Higgitt examines Isaac Newton's changing legacy during the nineteenth century. She focuses on 1820–1870, a period that saw the creation of the specialized and secularized role of the "scientist." At the same time, researchers gained better access to Newton's archives. These were used both by those who wished to undermine the traditional, idealised depiction of scientific genius and those who felt obliged to defend Newtonian hagiography. Higgitt shows how debates about Newton's character stimulated historical scholarship and led to the development of a new expertise in the history of science.
About the Author
Curtis G. Murphy is assistant professor in the Department of History, Philosophy, and Religious Studies at Nazarbayev University in Astana, Kazakhstan.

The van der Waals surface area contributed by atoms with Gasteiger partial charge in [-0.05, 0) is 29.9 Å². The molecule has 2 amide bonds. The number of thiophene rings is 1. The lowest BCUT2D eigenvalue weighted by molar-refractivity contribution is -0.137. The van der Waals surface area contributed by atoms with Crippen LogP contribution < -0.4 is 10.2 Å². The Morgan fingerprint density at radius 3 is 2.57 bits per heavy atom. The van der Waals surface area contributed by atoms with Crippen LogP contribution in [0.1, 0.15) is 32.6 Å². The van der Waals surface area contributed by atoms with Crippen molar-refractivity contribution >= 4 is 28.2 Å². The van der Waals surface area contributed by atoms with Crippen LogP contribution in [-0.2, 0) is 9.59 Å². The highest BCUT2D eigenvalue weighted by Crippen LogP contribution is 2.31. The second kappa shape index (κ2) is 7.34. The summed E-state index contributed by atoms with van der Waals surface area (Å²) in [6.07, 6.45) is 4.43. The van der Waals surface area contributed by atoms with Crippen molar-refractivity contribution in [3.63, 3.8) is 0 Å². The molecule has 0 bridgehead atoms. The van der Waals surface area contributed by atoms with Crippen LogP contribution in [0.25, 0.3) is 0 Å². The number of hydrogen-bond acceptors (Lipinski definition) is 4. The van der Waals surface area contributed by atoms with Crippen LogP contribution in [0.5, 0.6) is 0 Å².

Table of ContentsCover Half Title Title Page Copyright Page Table of Contents Acknowledgments Dedication List of Illustrations and Tables Introduction Background Science and Genius Sources for Newtonian Biography Outline of Contents Conclusion 1. Jean-Baptiste Biot’s ‘Newton’ and its Translation (1822–1829) Biot’s ‘Newton’ and the Laplacian Programme Biot’s ‘Newton’: Light, Priority, Madness and Religion& Newton for the Workers? The SDUK and Biography& Translating Biot’s ‘Newton’ Conclusion 2. David Brewster’s Life of Sir Isaac Newton (1831): Defending the Hero Brewster’s Life of Newton Contradictions: Brewster on Genius and Baconianism& The Life of Newton and the Reform of Science Responses to Brewster’s Life of Newton Conclusion 3. Francis Baily’s Account of the Revd. John Flamsteed (1835) The Flamsteed/Newton Controversy Revisited A Select Audience Published Responses Baily’s Reply Conclusion 4. Newtonian Studies and the History of Science 1835–1855 Stephen Rigaud’s Historical Writings Antiquarians, Archivists, Librarians and Historians of Science& Joseph Edleston’s Correspondence of Newton and Cotes (1850) Augustus De Morgan’s Historical Writings Morality and ‘Impartial’ History Conclusion 5. David Brewster’s Memoirs of Sir Isaac Newton (1855): The ‘regretful witness’ The Gestation of Brewster’s Memoirs The Memoirs and the History of Science Controversies: The Second Volume of the Memoirs Newton’s Personality in the Memoirs and its Reviews Conclusion 6. The ‘Mythical’ and the ‘Historical’ Newton Placing Newton on his Pedestal: The Grantham Statue (1858) Newton: His Friend: And His Niece (1853–1870): Misreadings and Reassessment ‘Newton dépossédé!’: The Affair of the Pascal Forgeries (1867–1870) The British Response to the Pascal Forgeries Conclusion Conclusion Notes Appendix: Translations of Quotations from Biot’s ‘Newton’ in Chapter 1& Works Cited Index